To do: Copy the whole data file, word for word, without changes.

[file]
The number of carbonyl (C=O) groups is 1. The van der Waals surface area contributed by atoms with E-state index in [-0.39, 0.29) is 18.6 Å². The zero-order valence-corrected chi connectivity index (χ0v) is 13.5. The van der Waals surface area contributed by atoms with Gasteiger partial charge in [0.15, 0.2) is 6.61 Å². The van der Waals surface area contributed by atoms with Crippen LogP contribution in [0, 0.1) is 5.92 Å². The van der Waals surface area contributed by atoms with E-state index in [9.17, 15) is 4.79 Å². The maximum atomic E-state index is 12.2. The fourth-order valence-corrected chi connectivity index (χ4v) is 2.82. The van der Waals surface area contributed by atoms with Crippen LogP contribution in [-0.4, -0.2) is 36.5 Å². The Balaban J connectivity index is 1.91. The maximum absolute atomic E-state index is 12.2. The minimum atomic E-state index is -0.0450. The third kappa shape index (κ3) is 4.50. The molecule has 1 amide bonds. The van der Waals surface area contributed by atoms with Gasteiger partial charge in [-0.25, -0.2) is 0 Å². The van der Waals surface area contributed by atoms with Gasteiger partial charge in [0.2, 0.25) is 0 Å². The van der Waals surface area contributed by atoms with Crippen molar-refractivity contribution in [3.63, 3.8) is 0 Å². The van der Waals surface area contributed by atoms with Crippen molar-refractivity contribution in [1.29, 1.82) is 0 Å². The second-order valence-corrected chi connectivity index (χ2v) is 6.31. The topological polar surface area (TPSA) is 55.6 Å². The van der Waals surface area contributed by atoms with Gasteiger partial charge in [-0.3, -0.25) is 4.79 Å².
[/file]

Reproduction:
The number of carbonyl (C=O) groups is 1. The van der Waals surface area contributed by atoms with E-state index in [-0.39, 0.29) is 18.6 Å². The zero-order valence-corrected chi connectivity index (χ0v) is 13.5. The van der Waals surface area contributed by atoms with Gasteiger partial charge in [0.15, 0.2) is 6.61 Å². The van der Waals surface area contributed by atoms with Crippen LogP contribution in [0, 0.1) is 5.92 Å². The van der Waals surface area contributed by atoms with E-state index in [9.17, 15) is 4.79 Å². The maximum atomic E-state index is 12.2. The fourth-order valence-corrected chi connectivity index (χ4v) is 2.82. The van der Waals surface area contributed by atoms with Crippen LogP contribution in [-0.4, -0.2) is 36.5 Å². The Balaban J connectivity index is 1.91. The maximum absolute atomic E-state index is 12.2. The minimum atomic E-state index is -0.0450. The third kappa shape index (κ3) is 4.50. The molecule has 1 amide bonds. The van der Waals surface area contributed by atoms with Gasteiger partial charge in [-0.25, -0.2) is 0 Å². The van der Waals surface area contributed by atoms with Gasteiger partial charge in [0.2, 0.25) is 0 Å². The van der Waals surface area contributed by atoms with Crippen molar-refractivity contribution in [3.63, 3.8) is 0 Å². The van der Waals surface area contributed by atoms with Crippen molar-refractivity contribution in [1.29, 1.82) is 0 Å². The second-order valence-corrected chi connectivity index (χ2v) is 6.31. The topological polar surface area (TPSA) is 55.6 Å². The van der Waals surface area contributed by atoms with Gasteiger partial charge in [-0.3, -0.25) is 4.79 Å².